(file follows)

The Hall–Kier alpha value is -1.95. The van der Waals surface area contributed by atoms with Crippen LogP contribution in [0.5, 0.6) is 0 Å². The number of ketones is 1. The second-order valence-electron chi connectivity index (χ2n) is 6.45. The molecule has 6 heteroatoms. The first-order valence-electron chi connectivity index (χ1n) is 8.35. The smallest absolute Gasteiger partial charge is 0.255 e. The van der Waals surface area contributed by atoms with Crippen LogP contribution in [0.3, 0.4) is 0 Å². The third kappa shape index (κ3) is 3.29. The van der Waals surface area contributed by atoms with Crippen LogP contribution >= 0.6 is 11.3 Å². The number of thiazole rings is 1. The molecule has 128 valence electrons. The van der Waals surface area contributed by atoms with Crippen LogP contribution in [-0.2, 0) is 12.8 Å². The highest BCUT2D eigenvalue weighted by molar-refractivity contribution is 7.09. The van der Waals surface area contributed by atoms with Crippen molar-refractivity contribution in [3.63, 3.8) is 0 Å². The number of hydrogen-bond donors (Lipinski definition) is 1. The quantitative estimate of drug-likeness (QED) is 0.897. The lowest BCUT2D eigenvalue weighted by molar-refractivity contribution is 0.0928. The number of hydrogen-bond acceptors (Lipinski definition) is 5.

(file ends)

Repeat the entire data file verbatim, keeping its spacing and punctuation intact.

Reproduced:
The Hall–Kier alpha value is -1.95. The van der Waals surface area contributed by atoms with Crippen LogP contribution in [0.5, 0.6) is 0 Å². The number of ketones is 1. The second-order valence-electron chi connectivity index (χ2n) is 6.45. The molecule has 6 heteroatoms. The first-order valence-electron chi connectivity index (χ1n) is 8.35. The smallest absolute Gasteiger partial charge is 0.255 e. The van der Waals surface area contributed by atoms with Crippen LogP contribution in [0.3, 0.4) is 0 Å². The third kappa shape index (κ3) is 3.29. The van der Waals surface area contributed by atoms with Crippen LogP contribution >= 0.6 is 11.3 Å². The number of thiazole rings is 1. The molecule has 128 valence electrons. The van der Waals surface area contributed by atoms with Crippen LogP contribution in [-0.2, 0) is 12.8 Å². The highest BCUT2D eigenvalue weighted by molar-refractivity contribution is 7.09. The van der Waals surface area contributed by atoms with Crippen molar-refractivity contribution in [3.63, 3.8) is 0 Å². The number of hydrogen-bond donors (Lipinski definition) is 1. The quantitative estimate of drug-likeness (QED) is 0.897. The lowest BCUT2D eigenvalue weighted by molar-refractivity contribution is 0.0928. The number of hydrogen-bond acceptors (Lipinski definition) is 5.